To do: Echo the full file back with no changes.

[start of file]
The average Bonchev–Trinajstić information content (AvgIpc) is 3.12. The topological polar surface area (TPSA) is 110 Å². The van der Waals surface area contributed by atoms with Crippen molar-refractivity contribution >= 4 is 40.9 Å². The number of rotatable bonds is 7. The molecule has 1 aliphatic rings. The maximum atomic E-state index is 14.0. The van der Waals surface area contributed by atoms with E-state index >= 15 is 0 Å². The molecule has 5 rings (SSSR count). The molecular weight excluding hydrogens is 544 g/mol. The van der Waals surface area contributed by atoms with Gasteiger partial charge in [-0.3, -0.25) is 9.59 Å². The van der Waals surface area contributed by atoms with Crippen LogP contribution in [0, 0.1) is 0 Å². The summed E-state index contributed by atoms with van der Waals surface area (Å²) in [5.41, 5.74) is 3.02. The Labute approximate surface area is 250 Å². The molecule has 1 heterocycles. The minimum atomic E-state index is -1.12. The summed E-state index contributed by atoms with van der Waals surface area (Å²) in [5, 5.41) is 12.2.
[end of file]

The average Bonchev–Trinajstić information content (AvgIpc) is 3.12. The topological polar surface area (TPSA) is 110 Å². The van der Waals surface area contributed by atoms with Crippen molar-refractivity contribution >= 4 is 40.9 Å². The number of rotatable bonds is 7. The molecule has 1 aliphatic rings. The maximum atomic E-state index is 14.0. The van der Waals surface area contributed by atoms with E-state index >= 15 is 0 Å². The molecule has 5 rings (SSSR count). The molecular weight excluding hydrogens is 544 g/mol. The van der Waals surface area contributed by atoms with Gasteiger partial charge in [-0.3, -0.25) is 9.59 Å². The van der Waals surface area contributed by atoms with Crippen LogP contribution in [0, 0.1) is 0 Å². The summed E-state index contributed by atoms with van der Waals surface area (Å²) in [5.41, 5.74) is 3.02. The Labute approximate surface area is 250 Å². The molecule has 1 heterocycles. The minimum atomic E-state index is -1.12. The summed E-state index contributed by atoms with van der Waals surface area (Å²) in [5, 5.41) is 12.2.